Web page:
Sebastian Haffner

From Infogalactic: the planetary knowledge core
Jump to: navigation, search
Raimund Pretzel
Detail of book cover Germany: Jekyll & Hyde
Born (1907-12-27)27 December 1907
Berlin, German Empire
Died 2 January 1999(1999-01-02) (aged 91)
Berlin, Germany
Pen name Sebastian Haffner
Occupation Journalist and historian
Nationality Germany
Subject Prussia, Otto von Bismarck, World War I, Nazi Germany, Adolf Hitler, World War II
Notable works The Meaning of Hitler

Raimund Pretzel (27 December 1907 – 2 January 1999), better known by his pseudonym Sebastian Haffner, was a German journalist and author. He wrote mainly about recent German history. His focus was specifically on the history of the German Reich (1871–1945); his books dealt with the origins and course of the First World War, the failure of the Weimar Republic, and the subsequent rise and fall of Nazi Germany under Hitler. His most known work is The Meaning of Hitler (German: Anmerkungen zu Hitler, 1978), a short biography and analysis of Hitler.


In 1938 he emigrated from Nazi Germany with his Jewish fiancée to London, where he intended to work as an author and journalist. He encounterd difficulties at first since he was hardly able to speak English at the time (but rapidly became remarkably proficient in the language), had no money and no financial support, and his fiancée (who became his wife later on) was pregnant. He adopted the pseudonym Sebastian Haffner so that his family, who remained in Germany, would not be endangered by his writing. It was a combination of Johann Sebastian Bach and of Mozart's Haffner Symphony, later he used the signature of this piece (KV 385) on his vehicle registration plate.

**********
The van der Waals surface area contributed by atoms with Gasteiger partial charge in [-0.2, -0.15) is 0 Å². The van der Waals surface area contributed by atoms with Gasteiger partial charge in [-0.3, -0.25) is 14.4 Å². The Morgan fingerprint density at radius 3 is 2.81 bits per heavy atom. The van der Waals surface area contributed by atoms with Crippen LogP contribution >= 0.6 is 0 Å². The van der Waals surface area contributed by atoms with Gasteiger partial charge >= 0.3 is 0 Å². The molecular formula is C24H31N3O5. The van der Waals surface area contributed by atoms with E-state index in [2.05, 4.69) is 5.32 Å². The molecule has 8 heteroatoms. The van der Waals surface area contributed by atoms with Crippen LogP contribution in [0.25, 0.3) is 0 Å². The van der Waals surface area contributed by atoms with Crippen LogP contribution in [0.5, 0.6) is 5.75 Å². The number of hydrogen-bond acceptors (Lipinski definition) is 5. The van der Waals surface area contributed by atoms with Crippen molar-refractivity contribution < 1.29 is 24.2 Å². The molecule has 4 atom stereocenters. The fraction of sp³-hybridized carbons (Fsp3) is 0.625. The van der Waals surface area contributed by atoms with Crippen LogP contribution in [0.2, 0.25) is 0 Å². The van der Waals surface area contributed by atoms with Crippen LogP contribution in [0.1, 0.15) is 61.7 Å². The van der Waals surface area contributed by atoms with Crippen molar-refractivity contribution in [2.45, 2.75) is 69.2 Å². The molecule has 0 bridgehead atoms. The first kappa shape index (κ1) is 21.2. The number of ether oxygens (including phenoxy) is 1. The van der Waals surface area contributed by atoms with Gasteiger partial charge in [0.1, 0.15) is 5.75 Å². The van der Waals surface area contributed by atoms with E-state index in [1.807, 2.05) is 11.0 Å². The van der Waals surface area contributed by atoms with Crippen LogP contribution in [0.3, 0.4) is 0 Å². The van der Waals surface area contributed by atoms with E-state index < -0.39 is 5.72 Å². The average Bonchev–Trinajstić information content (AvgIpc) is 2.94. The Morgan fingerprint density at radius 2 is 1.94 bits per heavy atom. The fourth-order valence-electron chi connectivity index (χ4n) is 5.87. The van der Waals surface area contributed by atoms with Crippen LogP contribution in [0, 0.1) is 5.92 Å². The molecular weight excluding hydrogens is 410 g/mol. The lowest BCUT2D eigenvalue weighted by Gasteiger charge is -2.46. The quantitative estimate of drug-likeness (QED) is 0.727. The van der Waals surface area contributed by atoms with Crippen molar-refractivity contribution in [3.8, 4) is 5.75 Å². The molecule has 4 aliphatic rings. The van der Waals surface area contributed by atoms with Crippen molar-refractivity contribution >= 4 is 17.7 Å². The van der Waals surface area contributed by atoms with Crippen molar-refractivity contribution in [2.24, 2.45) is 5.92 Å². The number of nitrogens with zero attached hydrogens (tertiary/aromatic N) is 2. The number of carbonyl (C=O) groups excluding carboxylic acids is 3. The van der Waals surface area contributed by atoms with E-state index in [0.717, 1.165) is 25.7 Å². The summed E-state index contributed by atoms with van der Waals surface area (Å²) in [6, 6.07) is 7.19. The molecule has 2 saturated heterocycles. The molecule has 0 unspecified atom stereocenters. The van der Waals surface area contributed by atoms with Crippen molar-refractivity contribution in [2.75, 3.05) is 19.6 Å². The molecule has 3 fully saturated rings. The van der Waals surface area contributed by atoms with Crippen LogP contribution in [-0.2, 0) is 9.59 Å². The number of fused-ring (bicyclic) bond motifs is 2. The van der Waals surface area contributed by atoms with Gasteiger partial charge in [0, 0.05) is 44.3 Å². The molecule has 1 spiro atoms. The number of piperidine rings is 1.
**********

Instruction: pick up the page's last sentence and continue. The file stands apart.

His book Offensive against Germany (1941) was commissioned by George Orwell and T.R. Fyvel for Searchlight Books.[1]

Under the auspices of his mentor, David Astor, Haffner wrote for the London Sunday newspaper, The Observer, and became its editor-in-chief. However, because of differences between Astor, who had become the newspaper's publisher, and the London editorship regarding a divided Germany, he became the German correspondent in Berlin in 1954, a position which he kept until the building of the Berlin Wall.

He then wrote for a German newspaper, Die Welt, until 1962, and from then until 1975 was a columnist for the Stern magazine. Haffner was a frequent guest on the television show Internationaler Frühschoppen (translates roughly to "international morning pint"), hosted by Werner Höfer, and even had his own television program on the German channel Sender Freies Berlin.

Haffner is considered as one of the most successful German authors on the history of the 19th and 20th century written for a broad, nonacademic audience.

He wrote most of his works in German, some of which have been translated into English, French, Spanish, Hebrew and other languages. The manuscript of Defying Hitler, discovered posthumously by his son, Oliver Pretzel,[2] is an insightful memoir of the Nazis' rise to power, as witnessed by Haffner before he went into exile.

Selected writings

  • 1940 Germany: Jekyll & Hyde, (German language) ISBN 3-930278-04-9
  • 1941 Offensive Against GermanySearchlight Books
  • 1964 Die sieben Todsünden des deutschen Reiches im Ersten Weltkrieg
  • 1967 Winston Churchill, Biography (German language) ISBN 3-463-40413-3
  • 1968 Die verratene Revolution – Deutschland 1918/19. (about the German Revolution in November 1918) Stern-Buch, Hamburg 1969, (no ISBN)


  • Soukup, Uwe (2001). Ich bin nun mal Deutscher. Sebastian Haffner. Eine Biographie. Berlin: Aufbau-Verlag. ISBN 3-351-02526-2.<templatestyles src="Module:Citation/CS1/styles.css"></templatestyles>


  1. Orwell, George (2010) The Orwell Diaries. Penguin UK At Google Books. Retrieved 18 June 2013.
  2. "Defying Hitler" by Sebastian Haffner –

External links